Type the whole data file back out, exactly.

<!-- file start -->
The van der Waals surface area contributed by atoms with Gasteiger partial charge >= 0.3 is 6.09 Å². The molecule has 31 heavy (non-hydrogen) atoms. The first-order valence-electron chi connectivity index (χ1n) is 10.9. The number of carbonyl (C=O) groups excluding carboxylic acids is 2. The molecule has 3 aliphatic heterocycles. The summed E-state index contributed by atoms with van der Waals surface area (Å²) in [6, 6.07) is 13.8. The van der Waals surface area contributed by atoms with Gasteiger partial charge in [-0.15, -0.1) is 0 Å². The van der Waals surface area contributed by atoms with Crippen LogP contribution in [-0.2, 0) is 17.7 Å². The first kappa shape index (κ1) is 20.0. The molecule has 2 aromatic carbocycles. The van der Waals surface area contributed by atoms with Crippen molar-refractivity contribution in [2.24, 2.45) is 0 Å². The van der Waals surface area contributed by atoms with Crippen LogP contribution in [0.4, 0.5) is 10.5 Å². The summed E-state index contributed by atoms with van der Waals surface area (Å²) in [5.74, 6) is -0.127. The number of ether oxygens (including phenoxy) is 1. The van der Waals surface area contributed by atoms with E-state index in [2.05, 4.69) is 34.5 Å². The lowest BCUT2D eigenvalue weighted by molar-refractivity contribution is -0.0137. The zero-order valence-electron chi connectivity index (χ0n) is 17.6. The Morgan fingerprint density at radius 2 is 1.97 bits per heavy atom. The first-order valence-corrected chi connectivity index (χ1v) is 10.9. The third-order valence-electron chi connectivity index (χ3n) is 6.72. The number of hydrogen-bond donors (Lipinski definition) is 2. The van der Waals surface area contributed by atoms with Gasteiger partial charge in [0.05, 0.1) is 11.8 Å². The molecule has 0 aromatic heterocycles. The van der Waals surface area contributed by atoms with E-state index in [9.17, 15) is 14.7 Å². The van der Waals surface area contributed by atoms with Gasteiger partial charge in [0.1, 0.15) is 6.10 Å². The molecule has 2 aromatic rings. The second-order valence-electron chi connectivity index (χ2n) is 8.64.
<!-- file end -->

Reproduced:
The van der Waals surface area contributed by atoms with Gasteiger partial charge >= 0.3 is 6.09 Å². The molecule has 31 heavy (non-hydrogen) atoms. The first-order valence-electron chi connectivity index (χ1n) is 10.9. The number of carbonyl (C=O) groups excluding carboxylic acids is 2. The molecule has 3 aliphatic heterocycles. The summed E-state index contributed by atoms with van der Waals surface area (Å²) in [6, 6.07) is 13.8. The van der Waals surface area contributed by atoms with Gasteiger partial charge in [-0.15, -0.1) is 0 Å². The van der Waals surface area contributed by atoms with Crippen LogP contribution in [-0.2, 0) is 17.7 Å². The first kappa shape index (κ1) is 20.0. The molecule has 2 aromatic carbocycles. The van der Waals surface area contributed by atoms with Crippen molar-refractivity contribution in [2.24, 2.45) is 0 Å². The van der Waals surface area contributed by atoms with Crippen LogP contribution in [0.4, 0.5) is 10.5 Å². The summed E-state index contributed by atoms with van der Waals surface area (Å²) in [5.74, 6) is -0.127. The number of ether oxygens (including phenoxy) is 1. The van der Waals surface area contributed by atoms with E-state index in [2.05, 4.69) is 34.5 Å². The lowest BCUT2D eigenvalue weighted by molar-refractivity contribution is -0.0137. The zero-order valence-electron chi connectivity index (χ0n) is 17.6. The Morgan fingerprint density at radius 2 is 1.97 bits per heavy atom. The first-order valence-corrected chi connectivity index (χ1v) is 10.9. The third-order valence-electron chi connectivity index (χ3n) is 6.72. The number of hydrogen-bond donors (Lipinski definition) is 2. The van der Waals surface area contributed by atoms with Gasteiger partial charge in [0.05, 0.1) is 11.8 Å². The molecule has 0 aromatic heterocycles. The van der Waals surface area contributed by atoms with E-state index in [9.17, 15) is 14.7 Å². The van der Waals surface area contributed by atoms with Gasteiger partial charge in [0.1, 0.15) is 6.10 Å². The molecule has 2 aromatic rings. The second-order valence-electron chi connectivity index (χ2n) is 8.64.